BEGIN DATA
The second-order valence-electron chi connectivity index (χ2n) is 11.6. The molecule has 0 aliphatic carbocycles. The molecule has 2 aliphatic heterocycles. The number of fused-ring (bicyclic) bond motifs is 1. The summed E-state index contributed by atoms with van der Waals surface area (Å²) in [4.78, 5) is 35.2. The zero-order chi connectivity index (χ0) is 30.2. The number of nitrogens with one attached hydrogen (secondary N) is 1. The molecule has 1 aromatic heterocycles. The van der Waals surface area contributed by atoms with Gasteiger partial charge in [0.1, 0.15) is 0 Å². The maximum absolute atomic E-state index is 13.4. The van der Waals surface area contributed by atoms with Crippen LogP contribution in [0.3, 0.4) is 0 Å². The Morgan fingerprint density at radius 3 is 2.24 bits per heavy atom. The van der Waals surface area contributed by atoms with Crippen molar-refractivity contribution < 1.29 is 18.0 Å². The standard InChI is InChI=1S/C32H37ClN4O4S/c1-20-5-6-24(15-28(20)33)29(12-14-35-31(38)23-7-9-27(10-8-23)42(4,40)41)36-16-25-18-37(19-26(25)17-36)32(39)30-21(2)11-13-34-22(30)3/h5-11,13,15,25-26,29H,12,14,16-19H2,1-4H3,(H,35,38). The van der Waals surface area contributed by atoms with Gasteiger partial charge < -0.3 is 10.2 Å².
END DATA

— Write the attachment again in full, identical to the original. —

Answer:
The second-order valence-electron chi connectivity index (χ2n) is 11.6. The molecule has 0 aliphatic carbocycles. The molecule has 2 aliphatic heterocycles. The number of fused-ring (bicyclic) bond motifs is 1. The summed E-state index contributed by atoms with van der Waals surface area (Å²) in [4.78, 5) is 35.2. The zero-order chi connectivity index (χ0) is 30.2. The number of nitrogens with one attached hydrogen (secondary N) is 1. The molecule has 1 aromatic heterocycles. The van der Waals surface area contributed by atoms with Gasteiger partial charge in [0.1, 0.15) is 0 Å². The maximum absolute atomic E-state index is 13.4. The van der Waals surface area contributed by atoms with Crippen LogP contribution in [0.3, 0.4) is 0 Å². The Morgan fingerprint density at radius 3 is 2.24 bits per heavy atom. The van der Waals surface area contributed by atoms with Crippen molar-refractivity contribution < 1.29 is 18.0 Å². The standard InChI is InChI=1S/C32H37ClN4O4S/c1-20-5-6-24(15-28(20)33)29(12-14-35-31(38)23-7-9-27(10-8-23)42(4,40)41)36-16-25-18-37(19-26(25)17-36)32(39)30-21(2)11-13-34-22(30)3/h5-11,13,15,25-26,29H,12,14,16-19H2,1-4H3,(H,35,38). The van der Waals surface area contributed by atoms with Gasteiger partial charge < -0.3 is 10.2 Å².